|Accident #||Month||Activity||Type of Injury||Hours of Rescue personnel|
|2||12/98||Hiking||Bad bruise/back injury||5–AMC, 12-Bystanders|
|3||12/98||Pain & tenderness of elbow||1–AMC|
|4||12/98||Hiking (crampons)||Fracture ankle||2.5–USFS, 3–AMC, 10-Bystanders|
|5||12/98||Hiking (crampons)||Fracture ankle||4-USFS, 4–AMC, 4-MRS, 32-Bystanders|
|6||12/98||Ice Climbing||Hip/pelvis injury||5-USFS, 8-AMC, 20-AVSAR, 3-UVSRT, 40-Bystanders|
|7||12/98||Glissading with crampons on||Fracture ankle||3-USFS, 6-AMC,15-AVSAR, 30-Bystanders|
|8||2/99||Self arrest practice||Fracture both legs, fracture arm||4-USFS, 4-AMC, 4-HMC, 15-Bystanders|
|9||2/99||Snowshoeing||Dislocated shoulder||2-USFS, 1-AMC, 2-HMC, 12-Bystanders|
|10||2/99||Glissading with crampons on||Fractured leg, hand and ribs||8-USFS, 8-HMC, 16-AVSAR, 32-AMC, 40-MRS, 16-MWO|
|11||2/99||Sliding with crampons on||Fractured ankle||2-USFS, 2-AMC, 2-HMC, 6-MRS|
|12||3/99||Descending from Ice Climb||Dislocated elbow, facial lacerations, fractured ribs||2-USFS, 15-Bystanders|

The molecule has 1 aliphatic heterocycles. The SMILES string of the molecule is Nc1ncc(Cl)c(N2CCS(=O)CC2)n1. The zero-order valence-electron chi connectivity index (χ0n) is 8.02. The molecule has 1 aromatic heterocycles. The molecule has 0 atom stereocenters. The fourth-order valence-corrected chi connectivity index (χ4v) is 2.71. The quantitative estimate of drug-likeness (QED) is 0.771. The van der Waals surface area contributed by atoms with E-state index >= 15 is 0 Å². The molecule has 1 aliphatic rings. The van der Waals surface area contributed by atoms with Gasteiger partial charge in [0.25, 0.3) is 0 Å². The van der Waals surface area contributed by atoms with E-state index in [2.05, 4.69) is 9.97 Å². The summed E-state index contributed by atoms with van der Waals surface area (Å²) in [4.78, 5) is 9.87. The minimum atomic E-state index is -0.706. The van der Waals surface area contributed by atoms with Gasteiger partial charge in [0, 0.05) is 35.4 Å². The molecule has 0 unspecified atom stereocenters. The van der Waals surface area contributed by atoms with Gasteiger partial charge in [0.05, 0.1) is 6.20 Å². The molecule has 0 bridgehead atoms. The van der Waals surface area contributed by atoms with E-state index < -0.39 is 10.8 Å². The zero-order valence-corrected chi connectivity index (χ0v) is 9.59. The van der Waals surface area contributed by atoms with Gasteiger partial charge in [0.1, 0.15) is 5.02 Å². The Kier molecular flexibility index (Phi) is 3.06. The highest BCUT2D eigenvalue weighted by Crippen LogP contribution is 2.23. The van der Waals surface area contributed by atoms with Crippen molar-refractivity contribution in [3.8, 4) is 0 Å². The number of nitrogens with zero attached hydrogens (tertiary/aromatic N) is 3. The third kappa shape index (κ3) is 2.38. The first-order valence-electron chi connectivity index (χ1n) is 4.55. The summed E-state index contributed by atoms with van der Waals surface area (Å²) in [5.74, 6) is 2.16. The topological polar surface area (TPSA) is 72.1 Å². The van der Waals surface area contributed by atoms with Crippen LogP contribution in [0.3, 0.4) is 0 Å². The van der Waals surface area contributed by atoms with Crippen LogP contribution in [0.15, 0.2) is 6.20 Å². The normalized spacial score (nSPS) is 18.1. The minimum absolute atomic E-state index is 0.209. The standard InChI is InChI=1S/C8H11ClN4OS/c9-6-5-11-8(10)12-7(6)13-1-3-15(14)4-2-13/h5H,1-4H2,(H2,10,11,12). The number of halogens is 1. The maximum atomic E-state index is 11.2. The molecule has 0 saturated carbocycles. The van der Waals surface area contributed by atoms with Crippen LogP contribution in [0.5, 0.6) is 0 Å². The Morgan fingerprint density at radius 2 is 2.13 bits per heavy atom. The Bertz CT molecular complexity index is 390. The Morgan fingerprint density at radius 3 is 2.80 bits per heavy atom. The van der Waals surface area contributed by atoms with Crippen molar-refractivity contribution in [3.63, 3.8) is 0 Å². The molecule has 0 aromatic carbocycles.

|13||3/99||Hiking||Fractured ankle||3-USFS, 3-MRS, 18-Bystanders|
|14||3/99||Hiking/caught in avalanche||Fractured leg|
|15||3/99||Hiking/caught in avalanche||Sprained ankle|
|16||3/99||Hiking/ caught in avalanche||Sprained ankle|
|17||4/99||Skiing||Head injury, facial lacerations||2-AMC, 4-bystanders|
|19||4/99||Hiking||Fracture ankle||2-USFS, 2-AMC|
|20||4/99||Skiing||Fractured ribs||2-USFS, 2-MWVSP|
|21||4/99||Hiking to ski||Dislocated shoulder||3-USFS, 4.5-MWVSP, 1-AMC|
|22||4/99||Skiing||Knee injury||1-USFS, 3-MWVSP|
|24||4/99||Ice Climbing, caught in avalanche||L1 spinal compression fracture, broken ribs, fracture femur, hemothorax to lung, severe head trauma|
|25||4/99||Ice Climbing, caught in avalanche||Serious injury to sacral/pelvic region|
|26||4/99||Skiing||Fractured collarbone, shoulder injury||2-USFS, 4-MWVSP|
|27||4/99||Snowboarding||Head injury, facial abrasions, fractured ribs||3-USFS, 10-MWVSP|
|28||4/99||Skiing||Shoulder injury, fractured ribs||1-USFS, 6-MWVSP|
|29||4/99||Snowboarding||Fractured ankle, Concussion||2-USFS, 2-AMC, 6-MWVSP|
|31||4/99||Skiing||Knee injury||2-USFS, 2-MWVSP|
|32||4/99||Skiing||Dislocated shoulder||1-USFS, 1-MWVSP|
|33||4/99||Skiing||Lacerations to Hand||1-MWVSP|
|34||5/99||Skiing||Fractured leg||2-USFS, 3-MWVSP, 16-Bystanders|
|35||5/99||Hiking||Knee injury||1-USFS, 2-MWVSP|